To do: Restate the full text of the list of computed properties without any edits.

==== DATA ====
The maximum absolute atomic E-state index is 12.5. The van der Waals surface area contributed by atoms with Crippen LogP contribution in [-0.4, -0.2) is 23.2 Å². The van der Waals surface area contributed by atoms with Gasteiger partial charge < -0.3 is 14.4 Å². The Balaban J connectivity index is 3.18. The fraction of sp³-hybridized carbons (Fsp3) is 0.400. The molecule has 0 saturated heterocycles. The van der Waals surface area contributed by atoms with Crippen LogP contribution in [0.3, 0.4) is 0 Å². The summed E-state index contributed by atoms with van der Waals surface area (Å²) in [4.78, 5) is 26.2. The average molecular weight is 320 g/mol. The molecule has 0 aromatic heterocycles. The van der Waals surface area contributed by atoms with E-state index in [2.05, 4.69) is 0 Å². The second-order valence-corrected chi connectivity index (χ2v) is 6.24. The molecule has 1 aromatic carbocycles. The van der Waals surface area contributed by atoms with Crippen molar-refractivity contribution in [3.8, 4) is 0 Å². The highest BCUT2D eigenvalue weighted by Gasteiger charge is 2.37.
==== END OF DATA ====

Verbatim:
The maximum absolute atomic E-state index is 12.5. The van der Waals surface area contributed by atoms with Crippen LogP contribution in [-0.4, -0.2) is 23.2 Å². The van der Waals surface area contributed by atoms with Gasteiger partial charge < -0.3 is 14.4 Å². The Balaban J connectivity index is 3.18. The fraction of sp³-hybridized carbons (Fsp3) is 0.400. The molecule has 0 saturated heterocycles. The van der Waals surface area contributed by atoms with Crippen LogP contribution in [0.3, 0.4) is 0 Å². The summed E-state index contributed by atoms with van der Waals surface area (Å²) in [4.78, 5) is 26.2. The average molecular weight is 320 g/mol. The molecule has 0 aromatic heterocycles. The van der Waals surface area contributed by atoms with E-state index in [2.05, 4.69) is 0 Å². The second-order valence-corrected chi connectivity index (χ2v) is 6.24. The molecule has 1 aromatic carbocycles. The van der Waals surface area contributed by atoms with Crippen molar-refractivity contribution in [3.8, 4) is 0 Å². The highest BCUT2D eigenvalue weighted by Gasteiger charge is 2.37.